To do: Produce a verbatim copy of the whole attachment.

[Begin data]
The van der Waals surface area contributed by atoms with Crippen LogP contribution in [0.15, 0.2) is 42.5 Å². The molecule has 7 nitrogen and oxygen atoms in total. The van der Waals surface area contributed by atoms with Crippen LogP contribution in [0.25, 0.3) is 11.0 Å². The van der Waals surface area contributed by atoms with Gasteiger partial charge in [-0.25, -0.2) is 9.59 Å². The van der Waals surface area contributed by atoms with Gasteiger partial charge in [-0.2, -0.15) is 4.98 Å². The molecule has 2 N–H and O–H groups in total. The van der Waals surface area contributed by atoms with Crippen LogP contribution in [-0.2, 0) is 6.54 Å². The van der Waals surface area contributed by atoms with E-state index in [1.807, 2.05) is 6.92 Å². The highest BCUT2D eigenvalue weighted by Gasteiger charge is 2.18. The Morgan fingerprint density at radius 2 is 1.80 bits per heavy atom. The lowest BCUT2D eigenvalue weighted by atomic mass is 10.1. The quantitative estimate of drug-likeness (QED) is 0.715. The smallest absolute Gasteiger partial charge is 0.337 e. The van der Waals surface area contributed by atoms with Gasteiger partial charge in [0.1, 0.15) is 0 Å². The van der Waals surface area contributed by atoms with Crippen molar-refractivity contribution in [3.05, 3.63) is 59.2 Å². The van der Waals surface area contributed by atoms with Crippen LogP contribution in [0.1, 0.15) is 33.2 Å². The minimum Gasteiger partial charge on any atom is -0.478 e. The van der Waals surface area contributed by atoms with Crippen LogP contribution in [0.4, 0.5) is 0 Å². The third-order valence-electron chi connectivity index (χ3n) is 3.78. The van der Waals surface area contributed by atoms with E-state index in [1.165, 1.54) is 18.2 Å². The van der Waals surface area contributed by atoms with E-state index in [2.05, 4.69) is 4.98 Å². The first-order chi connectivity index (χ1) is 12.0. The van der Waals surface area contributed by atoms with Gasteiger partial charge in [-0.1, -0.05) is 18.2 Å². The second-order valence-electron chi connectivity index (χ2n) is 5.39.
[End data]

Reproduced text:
The van der Waals surface area contributed by atoms with Crippen LogP contribution in [0.15, 0.2) is 42.5 Å². The molecule has 7 nitrogen and oxygen atoms in total. The van der Waals surface area contributed by atoms with Crippen LogP contribution in [0.25, 0.3) is 11.0 Å². The van der Waals surface area contributed by atoms with Gasteiger partial charge in [-0.25, -0.2) is 9.59 Å². The van der Waals surface area contributed by atoms with Gasteiger partial charge in [-0.2, -0.15) is 4.98 Å². The molecule has 2 N–H and O–H groups in total. The van der Waals surface area contributed by atoms with Crippen LogP contribution in [-0.2, 0) is 6.54 Å². The van der Waals surface area contributed by atoms with E-state index in [1.807, 2.05) is 6.92 Å². The highest BCUT2D eigenvalue weighted by Gasteiger charge is 2.18. The Morgan fingerprint density at radius 2 is 1.80 bits per heavy atom. The lowest BCUT2D eigenvalue weighted by atomic mass is 10.1. The quantitative estimate of drug-likeness (QED) is 0.715. The smallest absolute Gasteiger partial charge is 0.337 e. The van der Waals surface area contributed by atoms with Gasteiger partial charge in [0.1, 0.15) is 0 Å². The van der Waals surface area contributed by atoms with Crippen molar-refractivity contribution in [3.05, 3.63) is 59.2 Å². The van der Waals surface area contributed by atoms with Crippen LogP contribution in [0.1, 0.15) is 33.2 Å². The minimum Gasteiger partial charge on any atom is -0.478 e. The van der Waals surface area contributed by atoms with Crippen LogP contribution in [0.4, 0.5) is 0 Å². The third-order valence-electron chi connectivity index (χ3n) is 3.78. The van der Waals surface area contributed by atoms with E-state index in [1.165, 1.54) is 18.2 Å². The van der Waals surface area contributed by atoms with E-state index in [2.05, 4.69) is 4.98 Å². The first-order chi connectivity index (χ1) is 12.0. The van der Waals surface area contributed by atoms with Gasteiger partial charge in [-0.1, -0.05) is 18.2 Å². The second-order valence-electron chi connectivity index (χ2n) is 5.39.